Moroccan Jews were confined to ghettos in the major cities, such as Fez (since the 13th century) called mellah(s) (salty earth) which derives from the fact it was here that they were forced to salt the decapitated heads of executed rebels for public exposition. This brutally imposed humiliating practice—which could be enforced even on the Jewish Sabbath—persisted through the late 19th century, as described by Eliezer Bashan:

In the 1870's, Jews were forced to salt the decapitated heads of rebels on the Sabbath. For example, Berber tribes frequently revolted against Sultan Muhammad XVIII. In order to force them to accept his authority, he would engage in punitive military campaigns. Among the tribes were the Musa, located south of Marrakesh. In 1872, the Sultan succeeded in quelling their revolt and forty-eight of their captives were condemned to death. In October 1872, on the order of the Sultan, they were dispatched to Rabat for beheading. Their decapitated heads were to be exposed on the gates of the town for three days. Since the heads were to be sent to Fez, Jewish ritual slaughterers (Hebrew, shohetim) were forced to salt them and hang them for exposure on the Sabbath. Despite threats by the governor of Rabat, the Jews refused to do so. He then ordered soldiers to enter the homes of those who refused and drag them outside. After they were flogged, the Jews complied and performed the task and the heads of the rebels were exposed in public.

Yemenite Jews had to remove human feces and other waste matter (urine which failed to evaporate, etc.) from Muslim areas, initially in Sanaa, and later in other communities such as Shibam, Yarim, and Dhamar. Decrees requiring this obligation were issued in the late 18th or early 19th century, and re-introduced in 1913. Yehuda Nini reproduces an 1874 letter written by a Yemenite Jew to the Alliance Israelite in Paris, lamenting the practice:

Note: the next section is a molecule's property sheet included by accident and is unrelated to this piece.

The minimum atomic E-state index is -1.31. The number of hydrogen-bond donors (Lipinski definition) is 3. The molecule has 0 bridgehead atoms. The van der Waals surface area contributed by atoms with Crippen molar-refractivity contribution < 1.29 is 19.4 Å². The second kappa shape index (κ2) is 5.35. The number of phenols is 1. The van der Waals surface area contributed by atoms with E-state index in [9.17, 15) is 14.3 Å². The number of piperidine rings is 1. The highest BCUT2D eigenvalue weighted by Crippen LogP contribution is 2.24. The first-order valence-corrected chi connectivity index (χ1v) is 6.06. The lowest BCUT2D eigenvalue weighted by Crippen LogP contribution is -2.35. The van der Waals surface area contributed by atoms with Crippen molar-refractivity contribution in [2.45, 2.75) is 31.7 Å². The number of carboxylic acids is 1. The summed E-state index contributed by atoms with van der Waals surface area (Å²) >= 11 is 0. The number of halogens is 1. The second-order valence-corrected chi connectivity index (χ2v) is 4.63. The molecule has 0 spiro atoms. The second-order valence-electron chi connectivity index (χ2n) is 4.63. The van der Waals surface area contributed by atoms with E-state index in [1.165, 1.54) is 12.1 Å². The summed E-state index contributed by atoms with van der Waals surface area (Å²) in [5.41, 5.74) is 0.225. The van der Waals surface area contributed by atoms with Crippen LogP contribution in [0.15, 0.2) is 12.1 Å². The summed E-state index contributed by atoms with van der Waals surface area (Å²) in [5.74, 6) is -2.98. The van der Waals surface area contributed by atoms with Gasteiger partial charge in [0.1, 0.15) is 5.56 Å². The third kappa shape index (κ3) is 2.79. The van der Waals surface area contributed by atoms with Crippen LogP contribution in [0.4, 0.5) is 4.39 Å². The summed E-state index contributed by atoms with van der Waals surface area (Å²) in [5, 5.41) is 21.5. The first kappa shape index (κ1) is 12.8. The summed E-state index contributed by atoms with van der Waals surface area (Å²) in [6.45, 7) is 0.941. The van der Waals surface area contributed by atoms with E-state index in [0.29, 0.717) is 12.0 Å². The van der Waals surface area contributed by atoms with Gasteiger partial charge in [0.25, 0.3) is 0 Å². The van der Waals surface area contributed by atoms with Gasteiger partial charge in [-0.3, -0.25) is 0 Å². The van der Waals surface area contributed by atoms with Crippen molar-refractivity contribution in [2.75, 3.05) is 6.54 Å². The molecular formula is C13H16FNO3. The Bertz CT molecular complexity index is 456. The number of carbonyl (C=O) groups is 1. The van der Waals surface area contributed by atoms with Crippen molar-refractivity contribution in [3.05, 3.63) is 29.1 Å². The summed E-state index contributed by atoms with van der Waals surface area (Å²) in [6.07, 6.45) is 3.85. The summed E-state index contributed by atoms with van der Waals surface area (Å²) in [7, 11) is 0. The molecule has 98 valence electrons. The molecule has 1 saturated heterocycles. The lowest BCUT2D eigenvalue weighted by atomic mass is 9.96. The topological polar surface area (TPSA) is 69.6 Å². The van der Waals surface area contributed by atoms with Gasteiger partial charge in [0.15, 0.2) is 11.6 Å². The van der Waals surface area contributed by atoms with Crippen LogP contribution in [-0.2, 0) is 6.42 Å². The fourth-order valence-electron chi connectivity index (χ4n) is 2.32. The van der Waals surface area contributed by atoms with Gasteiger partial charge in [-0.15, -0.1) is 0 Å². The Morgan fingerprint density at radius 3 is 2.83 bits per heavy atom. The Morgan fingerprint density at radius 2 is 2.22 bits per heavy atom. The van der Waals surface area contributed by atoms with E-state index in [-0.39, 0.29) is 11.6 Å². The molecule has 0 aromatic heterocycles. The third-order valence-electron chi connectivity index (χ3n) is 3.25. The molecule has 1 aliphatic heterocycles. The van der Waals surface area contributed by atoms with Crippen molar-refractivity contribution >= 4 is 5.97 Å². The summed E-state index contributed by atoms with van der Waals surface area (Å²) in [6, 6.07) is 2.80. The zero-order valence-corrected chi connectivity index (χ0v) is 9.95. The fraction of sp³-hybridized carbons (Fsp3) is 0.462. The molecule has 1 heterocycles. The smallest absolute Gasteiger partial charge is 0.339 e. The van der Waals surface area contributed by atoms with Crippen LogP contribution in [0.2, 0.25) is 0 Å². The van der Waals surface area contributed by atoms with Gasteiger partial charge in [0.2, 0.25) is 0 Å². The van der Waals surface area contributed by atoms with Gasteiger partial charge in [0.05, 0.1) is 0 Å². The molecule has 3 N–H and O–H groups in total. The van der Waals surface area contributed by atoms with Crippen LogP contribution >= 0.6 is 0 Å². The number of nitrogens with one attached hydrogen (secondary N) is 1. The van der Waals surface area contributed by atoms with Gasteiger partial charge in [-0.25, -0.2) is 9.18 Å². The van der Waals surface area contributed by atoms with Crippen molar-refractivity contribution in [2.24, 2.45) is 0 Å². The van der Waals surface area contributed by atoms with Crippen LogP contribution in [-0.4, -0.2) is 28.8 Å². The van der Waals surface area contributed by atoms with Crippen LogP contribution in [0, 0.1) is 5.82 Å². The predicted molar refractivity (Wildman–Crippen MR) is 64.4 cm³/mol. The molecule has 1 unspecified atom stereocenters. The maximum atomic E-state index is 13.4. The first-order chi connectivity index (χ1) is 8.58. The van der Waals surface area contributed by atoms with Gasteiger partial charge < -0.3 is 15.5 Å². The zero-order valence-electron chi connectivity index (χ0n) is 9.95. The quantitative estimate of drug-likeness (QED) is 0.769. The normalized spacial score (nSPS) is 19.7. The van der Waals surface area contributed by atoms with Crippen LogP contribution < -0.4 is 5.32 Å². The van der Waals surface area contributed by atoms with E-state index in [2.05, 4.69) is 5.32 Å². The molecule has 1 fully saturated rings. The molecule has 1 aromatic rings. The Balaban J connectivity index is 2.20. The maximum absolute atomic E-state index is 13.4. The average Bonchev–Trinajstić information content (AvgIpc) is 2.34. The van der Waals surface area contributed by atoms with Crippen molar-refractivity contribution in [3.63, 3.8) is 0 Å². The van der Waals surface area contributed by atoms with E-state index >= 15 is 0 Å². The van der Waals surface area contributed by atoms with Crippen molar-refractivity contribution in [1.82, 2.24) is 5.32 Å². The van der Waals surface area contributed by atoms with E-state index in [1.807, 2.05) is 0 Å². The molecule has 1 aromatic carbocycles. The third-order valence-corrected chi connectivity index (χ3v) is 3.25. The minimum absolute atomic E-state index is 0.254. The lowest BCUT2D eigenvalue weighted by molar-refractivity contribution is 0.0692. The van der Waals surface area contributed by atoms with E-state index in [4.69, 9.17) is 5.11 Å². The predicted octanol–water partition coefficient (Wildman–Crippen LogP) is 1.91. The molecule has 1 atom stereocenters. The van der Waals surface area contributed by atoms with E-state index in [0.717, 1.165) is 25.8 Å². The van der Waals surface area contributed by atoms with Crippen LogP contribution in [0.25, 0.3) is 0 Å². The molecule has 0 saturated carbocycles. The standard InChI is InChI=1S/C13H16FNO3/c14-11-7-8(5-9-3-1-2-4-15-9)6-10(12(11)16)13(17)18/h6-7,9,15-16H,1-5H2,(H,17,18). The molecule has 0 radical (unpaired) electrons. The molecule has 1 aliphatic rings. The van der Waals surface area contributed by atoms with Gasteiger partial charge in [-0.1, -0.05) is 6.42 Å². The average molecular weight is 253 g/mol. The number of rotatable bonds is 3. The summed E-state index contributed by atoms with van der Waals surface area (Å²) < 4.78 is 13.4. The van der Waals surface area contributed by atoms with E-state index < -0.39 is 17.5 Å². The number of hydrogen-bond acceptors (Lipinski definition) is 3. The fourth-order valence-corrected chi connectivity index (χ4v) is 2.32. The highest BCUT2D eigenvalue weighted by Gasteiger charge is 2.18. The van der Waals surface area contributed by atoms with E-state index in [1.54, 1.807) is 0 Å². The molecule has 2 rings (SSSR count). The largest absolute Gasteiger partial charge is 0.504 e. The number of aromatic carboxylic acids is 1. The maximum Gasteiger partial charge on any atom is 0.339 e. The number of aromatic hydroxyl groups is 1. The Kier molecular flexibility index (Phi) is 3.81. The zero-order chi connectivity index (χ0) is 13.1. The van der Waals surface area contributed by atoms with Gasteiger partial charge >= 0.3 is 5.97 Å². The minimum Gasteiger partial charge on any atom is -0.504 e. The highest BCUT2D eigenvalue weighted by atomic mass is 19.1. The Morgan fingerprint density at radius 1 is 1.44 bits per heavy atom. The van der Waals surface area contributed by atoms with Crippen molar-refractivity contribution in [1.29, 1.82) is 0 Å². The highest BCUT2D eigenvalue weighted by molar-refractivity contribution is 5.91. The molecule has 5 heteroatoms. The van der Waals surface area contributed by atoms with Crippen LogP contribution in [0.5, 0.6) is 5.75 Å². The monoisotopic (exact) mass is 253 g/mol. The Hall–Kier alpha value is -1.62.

…it is 86 years since our forefathers suffered the cruel decree and great shame to the nation of Israel from the east to sundown…for in the days of our fathers, 86 years ago, there arose a judge known as Qadi, and said unto the king and his ministers who lived in that time that the Lord, Blessed be He, had only created the Jews out of love of the other nations, to do their work and be enslaved by them at their will, and to do the most contemptible and lowly of tasks. And of them all…the greatest contamination of all, to clear their privies and streets and pathways of the filthy dung and the great filth in that place and to collect all that is left of the dung, may your Honor pardon the expression.

See No Hatred, Record No Consequences: Kuntzel’s woefully inadequate “presentation” of Islam’s doctrinal anti-Jewish (and overlapping anti-dhimmi) hatred is accompanied, not surprisingly, by a complete failure to illustrate any of the historical consequences of these sacralized hatreds. Some brief examples are adduced in the following discussion.

Rigid conformity to a motif in the hadith (and sira) based on the putative death bed wish of Muhammad himself, as recorded by Umar (the second Rightly Guided Caliph), “Two religions shall not remain together in the peninsula of the Arabs,” had tragic consequences for the Jews of Yemen. (The hadith and sira further maintain that Umar did eventually expel the Jews of Khaybar.) Thus a pious 17th century Yemenite ruler, Al-Mahdi wishing to fulfill the mandate of this hadith in Yemen, as well, in 1679-1680, expelled the entire Jewish population of Yemen – men, women and children— deporting them to the inhospitable wastelands of the plain of Tihama. This expulsion was accompanied by the destruction of synagogues, desecration of Torah scrolls, and inducements for conversion to Islam. Three-quarters of the thousands of Jews expelled perished from exposure to the intense daytime heat (and evening cold), absence of potable water, and the subsequent spread of epidemic disease. The major Yemenite Jewish community in San’a experienced a 90 percent mortality rate from this catastrophic exile—of about 10,000 persons exiled, only about one tenth, i.e. 1,000, survived.

Read article in full

Irene Lancaster's review of Kuentzel's book